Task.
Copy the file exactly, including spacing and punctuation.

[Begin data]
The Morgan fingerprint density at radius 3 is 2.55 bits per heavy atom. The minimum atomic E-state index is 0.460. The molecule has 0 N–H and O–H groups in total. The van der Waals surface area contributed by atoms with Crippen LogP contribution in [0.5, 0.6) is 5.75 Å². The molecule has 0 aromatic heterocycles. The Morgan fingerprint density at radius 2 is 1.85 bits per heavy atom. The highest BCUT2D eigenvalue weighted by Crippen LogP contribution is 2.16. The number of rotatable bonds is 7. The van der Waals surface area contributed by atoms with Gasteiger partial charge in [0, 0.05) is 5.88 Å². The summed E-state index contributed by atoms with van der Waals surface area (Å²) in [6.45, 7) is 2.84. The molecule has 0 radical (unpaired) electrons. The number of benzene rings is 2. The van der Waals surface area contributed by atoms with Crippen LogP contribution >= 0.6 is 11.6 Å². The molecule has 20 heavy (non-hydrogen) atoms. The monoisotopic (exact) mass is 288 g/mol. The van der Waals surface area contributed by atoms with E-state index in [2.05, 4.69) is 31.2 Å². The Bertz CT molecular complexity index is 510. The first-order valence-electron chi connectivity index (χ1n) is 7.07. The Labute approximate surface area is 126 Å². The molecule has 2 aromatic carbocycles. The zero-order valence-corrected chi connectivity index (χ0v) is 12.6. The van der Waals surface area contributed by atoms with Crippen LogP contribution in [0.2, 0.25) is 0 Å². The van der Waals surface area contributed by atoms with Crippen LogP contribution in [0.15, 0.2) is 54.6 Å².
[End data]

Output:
The Morgan fingerprint density at radius 3 is 2.55 bits per heavy atom. The minimum atomic E-state index is 0.460. The molecule has 0 N–H and O–H groups in total. The van der Waals surface area contributed by atoms with Crippen LogP contribution in [0.5, 0.6) is 5.75 Å². The molecule has 0 aromatic heterocycles. The Morgan fingerprint density at radius 2 is 1.85 bits per heavy atom. The highest BCUT2D eigenvalue weighted by Crippen LogP contribution is 2.16. The number of rotatable bonds is 7. The van der Waals surface area contributed by atoms with Gasteiger partial charge in [0, 0.05) is 5.88 Å². The summed E-state index contributed by atoms with van der Waals surface area (Å²) in [6.45, 7) is 2.84. The molecule has 0 radical (unpaired) electrons. The number of benzene rings is 2. The van der Waals surface area contributed by atoms with Crippen LogP contribution >= 0.6 is 11.6 Å². The molecule has 20 heavy (non-hydrogen) atoms. The monoisotopic (exact) mass is 288 g/mol. The van der Waals surface area contributed by atoms with E-state index in [2.05, 4.69) is 31.2 Å². The Bertz CT molecular complexity index is 510. The first-order valence-electron chi connectivity index (χ1n) is 7.07. The Labute approximate surface area is 126 Å². The molecule has 2 aromatic carbocycles. The zero-order valence-corrected chi connectivity index (χ0v) is 12.6. The van der Waals surface area contributed by atoms with Crippen LogP contribution in [0.2, 0.25) is 0 Å². The van der Waals surface area contributed by atoms with Crippen LogP contribution in [0.15, 0.2) is 54.6 Å².